“When should I use a comma?” is the question about writing I am asked more than any other.
Below are the rules. But experts disagree on many of them, and good writers ignore some of the rules. If you are a student, ask your teacher what she expects. Language is always changing, and that includes rules for writing language. In general, as American English has become more informal, fewer commas are used today than in the past.
- The rule: In a series of three (red, white, and blue), use two commas. The practice: Many people skip the comma before the word “and.” They think, if I don’t need a comma between “white and blue,” why do I need one for “red, white and blue”?
- The rule: In a compound sentence, a comma goes after the first clause. (I like snow, so I like winter sports.) In practice: If the clauses are short, most good writers skip the comma if the meaning is clear. If the clauses are long, they use the comma.
- The rule: Use a comma after a stand-alone adverb which starts the sentence. (First, let me eat. Then, we can talk.) The practice: Sometimes the comma is used, but many times it is not if the meaning is clear.
- The rule: When a dependent clause starts a sentence, end that clause with a comma before writing the independent clause. (The previous sentence is an example of that.) The practice: Good writers follow this rule. What if the first clause is the independent clause? No comma is needed. Students make lots of mistakes with this rule, especially when using the word “because.”
- The rule: When you start a sentence with “because,” you cannot put a period at the end of that clause. Instead, you must end that clause with a comma and continue the sentence with an independent clause. The practice: Teachers tell students they can’t start sentences with “because” to avoid students’ writing fragments. Of course, you can start a sentence with almost any word, including “because,” if you use correct sentence structure and punctuation.
- The rule: Appositives require commas before and after. (My teacher, Mrs. Smith, gives lots of homework.) If an appositive ends the sentence, then the “after” comma becomes a period. The practice: Commas are often not used with appositives.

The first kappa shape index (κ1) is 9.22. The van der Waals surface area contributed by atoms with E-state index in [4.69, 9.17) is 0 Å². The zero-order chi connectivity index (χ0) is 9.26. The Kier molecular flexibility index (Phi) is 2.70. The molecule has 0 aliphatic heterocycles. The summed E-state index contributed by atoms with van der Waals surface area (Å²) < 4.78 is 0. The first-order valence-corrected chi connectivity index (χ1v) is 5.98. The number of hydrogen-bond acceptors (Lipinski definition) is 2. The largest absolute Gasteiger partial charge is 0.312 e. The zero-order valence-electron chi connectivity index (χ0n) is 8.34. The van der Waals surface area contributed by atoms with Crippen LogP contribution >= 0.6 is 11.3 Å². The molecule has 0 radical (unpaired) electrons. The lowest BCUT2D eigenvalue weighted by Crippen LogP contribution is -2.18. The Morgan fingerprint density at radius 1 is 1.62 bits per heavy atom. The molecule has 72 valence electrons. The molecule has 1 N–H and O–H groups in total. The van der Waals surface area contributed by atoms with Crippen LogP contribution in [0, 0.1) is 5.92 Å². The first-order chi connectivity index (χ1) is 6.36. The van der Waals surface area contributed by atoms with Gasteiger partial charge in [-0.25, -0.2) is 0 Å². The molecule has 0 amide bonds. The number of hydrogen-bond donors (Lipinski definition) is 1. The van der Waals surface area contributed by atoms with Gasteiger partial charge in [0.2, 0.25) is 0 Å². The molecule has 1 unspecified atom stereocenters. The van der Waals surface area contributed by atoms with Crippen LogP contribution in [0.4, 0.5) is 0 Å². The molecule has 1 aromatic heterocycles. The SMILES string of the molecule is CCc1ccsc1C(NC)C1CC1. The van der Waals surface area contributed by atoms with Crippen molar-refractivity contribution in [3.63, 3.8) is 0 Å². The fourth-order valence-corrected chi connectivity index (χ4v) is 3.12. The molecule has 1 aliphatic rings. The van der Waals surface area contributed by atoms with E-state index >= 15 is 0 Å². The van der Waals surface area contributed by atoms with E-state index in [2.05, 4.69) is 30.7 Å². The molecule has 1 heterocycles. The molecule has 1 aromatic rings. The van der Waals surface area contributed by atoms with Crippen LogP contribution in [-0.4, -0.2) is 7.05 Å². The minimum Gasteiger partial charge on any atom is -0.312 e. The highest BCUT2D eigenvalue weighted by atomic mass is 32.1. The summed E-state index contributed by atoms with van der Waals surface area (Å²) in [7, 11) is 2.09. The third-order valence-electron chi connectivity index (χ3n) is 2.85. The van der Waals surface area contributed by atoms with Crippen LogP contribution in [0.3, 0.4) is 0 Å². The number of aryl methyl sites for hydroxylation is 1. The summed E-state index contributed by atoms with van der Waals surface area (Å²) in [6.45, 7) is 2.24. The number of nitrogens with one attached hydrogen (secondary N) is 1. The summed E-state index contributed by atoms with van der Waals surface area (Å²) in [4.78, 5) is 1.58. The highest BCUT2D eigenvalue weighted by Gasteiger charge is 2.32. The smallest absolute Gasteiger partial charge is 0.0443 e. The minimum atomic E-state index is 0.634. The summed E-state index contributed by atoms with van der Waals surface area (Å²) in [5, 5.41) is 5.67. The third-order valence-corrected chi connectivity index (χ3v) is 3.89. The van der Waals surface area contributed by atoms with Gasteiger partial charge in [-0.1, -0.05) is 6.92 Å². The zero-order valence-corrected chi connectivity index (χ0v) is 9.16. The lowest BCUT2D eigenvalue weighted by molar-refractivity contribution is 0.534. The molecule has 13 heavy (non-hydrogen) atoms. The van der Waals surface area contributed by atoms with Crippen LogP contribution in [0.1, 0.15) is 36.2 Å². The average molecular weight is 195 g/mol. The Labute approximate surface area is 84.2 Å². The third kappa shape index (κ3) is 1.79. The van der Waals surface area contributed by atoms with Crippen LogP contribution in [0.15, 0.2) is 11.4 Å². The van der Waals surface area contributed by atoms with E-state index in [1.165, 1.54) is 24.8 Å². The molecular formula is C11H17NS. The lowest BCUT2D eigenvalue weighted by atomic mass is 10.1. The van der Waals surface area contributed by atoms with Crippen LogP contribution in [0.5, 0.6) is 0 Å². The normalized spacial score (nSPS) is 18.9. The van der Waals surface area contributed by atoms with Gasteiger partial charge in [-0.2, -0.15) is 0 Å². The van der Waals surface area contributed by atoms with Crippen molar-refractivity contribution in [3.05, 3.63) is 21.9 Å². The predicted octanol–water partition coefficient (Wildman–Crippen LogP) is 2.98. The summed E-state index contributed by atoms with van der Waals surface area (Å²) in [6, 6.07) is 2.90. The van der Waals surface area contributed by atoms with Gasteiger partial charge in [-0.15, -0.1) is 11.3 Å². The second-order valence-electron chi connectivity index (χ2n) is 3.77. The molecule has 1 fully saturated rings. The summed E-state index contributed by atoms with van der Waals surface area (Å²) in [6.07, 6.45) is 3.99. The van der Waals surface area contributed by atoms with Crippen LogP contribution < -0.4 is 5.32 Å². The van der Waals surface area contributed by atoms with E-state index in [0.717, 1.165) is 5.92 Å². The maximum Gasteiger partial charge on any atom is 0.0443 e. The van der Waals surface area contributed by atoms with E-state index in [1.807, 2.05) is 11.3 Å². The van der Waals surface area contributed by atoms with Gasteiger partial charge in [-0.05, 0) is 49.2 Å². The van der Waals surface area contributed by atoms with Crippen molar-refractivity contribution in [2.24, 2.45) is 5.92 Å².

- The rule: The identity of the person speaking a direct quote needs to be set off with a comma. (Mom said, “Eat your dinner.” “Eat your dinner,” Mom said.) If the spoken words end with a question mark or exclamation point, then the comma is not used. (“Look!” said Mom. “Where?” I asked.) The practice: Most good writers use this rule. If the quote is indirect, commas might or might not be needed. (Eat your dinner, my mother said. I said I would.)
- The rule: Between cities, states and countries commas are needed, but not between states and zip codes. The practice: This rule is used.
- The rule: Between days of the week, dates, and years, commas are needed. (My vacation stopped on Saturday, August 13, 2016, when I returned home.) Notice that if the date does not end the sentence, a comma is required after the date or year. The practice: This rule is followed by good writers.
- The rule: If just a month and year are used, no comma is required. (He graduated in May 2016.) The practice: This rule is generally used, but some grammar books require a comma in the last sentence. (He graduated in May, 2016).
- The rule: If “yes” or “no” begin a sentence, those words are followed by a comma. (Yes, I can hear you.) The practice: This rule is followed.
- The rule: When speaking directly to someone, a comma is used before or after the person’s name. (Lou, come here.) The practice: This rule is followed.
- The rule: To offset a negative phrase, commas are used before and after. (I saw Annushka, not Sei, at the movies.) The practice: This rule is followed.
- The rule: For house numbers, no comma is needed. But for other numbers of a thousand or more, commas are needed to separate every three numerals beginning from the right or decimal point. The practice: This rule is followed.
If you are using a grammar book as a reference, check the date. Older versions require more commas. If you are using a source from outside the US (English booklets prepared by a foreign company, for example), more commas will be required. If you are a high school or college student, ask your teacher which style book he or she will use to grade your work and follow that style book’s rules.